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Emy Will

Emy Will

Greetings from Johannesburg, South Africa. Although I have a doctorate in psychotherapy, my main passion is advocating for nonhuman animal rights. I condemn all cruelty to nonhuman animals and therefore follow a vegan lifestyle. I would like to connect with other animal activists from all over the world. The fur trade is one of the most abhorrent practices on this planet. Innocent animals are subjected to prolonged suffering for a trivial fashion item. As the chairperson of Fur Free SA. we campaign towards ending the global fur industry. This might not happen in my lifetime, but even if I leave one footprint behind, that is one step closer to the goal. This blog is a forum to discuss all aspects of the fur industry. It also raises issues around animal activism in general. Johannesburg is a crazy city and I need to escape from time to time. This photo was taken next to the magnificent Zambezi river.

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Whether one observes the Christian Easter celebration or not, most people have heard of the iconic Easter bunny.                                  

While many people grew up thinking that the Easter bunny is simply a mythical being that distributes candy, there is more to the story than that.

Jake Johnson/Photographer

Somehow, in a conflation of various myths and ancient practices the Easter bunny (rabbit/hare) kindly brings people chocolate eggs on Easter Sunday. Although we usually associate eggs with chickens, the Easter chicken just never got recognition. It seems that the prolific breeding habits of rabbits earned them a spot on the Easter agenda alongside the symbolism of fertility associated with eggs.
To confuse matters more, these traditions are all to mark the crucifixion of Jesus Christ and his resurrection a couple of days later. 
I wonder how many children think of Easter in these religious terms or just see it as a time of a big chocolate binge.
Confectionaries are smiling at this time of the year, as their sales increase from people buying overpriced chocolate bunnies and hollow eggs in colourful wrapping.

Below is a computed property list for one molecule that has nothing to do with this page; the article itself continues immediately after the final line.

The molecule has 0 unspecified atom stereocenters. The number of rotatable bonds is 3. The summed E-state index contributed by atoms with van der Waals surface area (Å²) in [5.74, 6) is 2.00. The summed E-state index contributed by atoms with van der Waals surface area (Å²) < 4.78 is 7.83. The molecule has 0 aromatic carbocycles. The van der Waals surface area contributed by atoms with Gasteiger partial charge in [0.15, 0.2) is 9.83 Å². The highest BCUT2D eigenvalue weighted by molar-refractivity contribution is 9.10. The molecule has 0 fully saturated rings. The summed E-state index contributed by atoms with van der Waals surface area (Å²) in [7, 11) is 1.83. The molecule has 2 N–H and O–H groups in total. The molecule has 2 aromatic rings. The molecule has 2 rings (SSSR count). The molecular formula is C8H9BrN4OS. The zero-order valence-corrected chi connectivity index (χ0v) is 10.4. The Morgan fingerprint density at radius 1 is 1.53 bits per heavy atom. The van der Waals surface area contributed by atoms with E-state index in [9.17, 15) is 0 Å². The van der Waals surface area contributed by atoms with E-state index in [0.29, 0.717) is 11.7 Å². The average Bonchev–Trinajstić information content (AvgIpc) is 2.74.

Sadly, though, some see this as an opportunity to buy live bunnies without thinking through the long-term implications of being responsible for another creature’s life. Rather stick to toys rabbits is the strong message that animal welfare organisations put out.Easter bunny                                                                                                                               Even more tragic, is that because rabbits have soft luxurious fur, millions are skinned for their fur. Usually this is just to be a trim on an item of clothing or to make up a trinket.                                           Rabbits and fur 

This is so pointless!    

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4 Comments

  1. megan says:

    If I understood the likely-to-be inaccurate meme I saw on Facebook, Easter was first a pagen holiday named for the goddess Ishtar (pronounced Easter) to encourage fertility. I think her symbols were both a bunny and an egg.
    To add to your point, however, so many bunnies are given as Easter gifts which is a terrible and cruel thing. A life cut so short and lived out in a teeny, tiny cage only being taken out to be man-handled by a 6 year old for a few hours, then forgotten about.

    Liked by 1 person

  2. Emy Will says:

    Thanks so much for your comment, Megan. I have read similar theories. I suppose the link to the resurrection of Christ is the symbolism of rebirth?

    It is so sad that people impulsively buy animals without thinking through the long term implications. These creatures are neglected and then abandoned. Shelters are so full they cannot cope 😥

    All the best, Emy

    Like

  3. cinnabar50 says:

    I agree wholeheartedly with all the points you make about giving children rabbits at Easter. Here in the UK rabbits do not play the same role at Easter and people do not give rabbits as presents. Rabbits or indeed any animal should not be given away as presents, but in particular rabbits as they are so difficult to look after and it is not always easy to know if they’re ill. Of all companion animals rabbits are the least suitable for children. This Easter we had to take our bunny to an out of hour’s vet as he was going into stasis. This was a huge expense that shocked us, as here in the UK out of hours charges are five to even seven times the normal rate according to the time of day. I can well imagine many people leaving a rabbit to suffer until the next day, not right for any animal but with rabbits however they soon go down hill quickly. The bill was a huge shock. I now worry should he need more treatment out of hours. I think anyone who plans on giving home to a rabbit would think very carefully about their responsibility. Such are the implications of looking after a rabbit or indeed any creature and should not be taken lightly. Animals are not toys to give away to children at Easter or at anytime.

    Liked by 1 person

  4. Emy Will says:

    Thanks so much for this Cinnabar, particularly the info about rabbits 🙂

    You are absolutely right, people must take full responsibility for their non-human dependents. One cannot just abandon them because it has become too expensive or too inconvenient. I know that sometimes people get kittens on a whim and then when they scratch furniture etc, are just dumped! This shows a total disregard for another being. Makes me mad 😡

    Like

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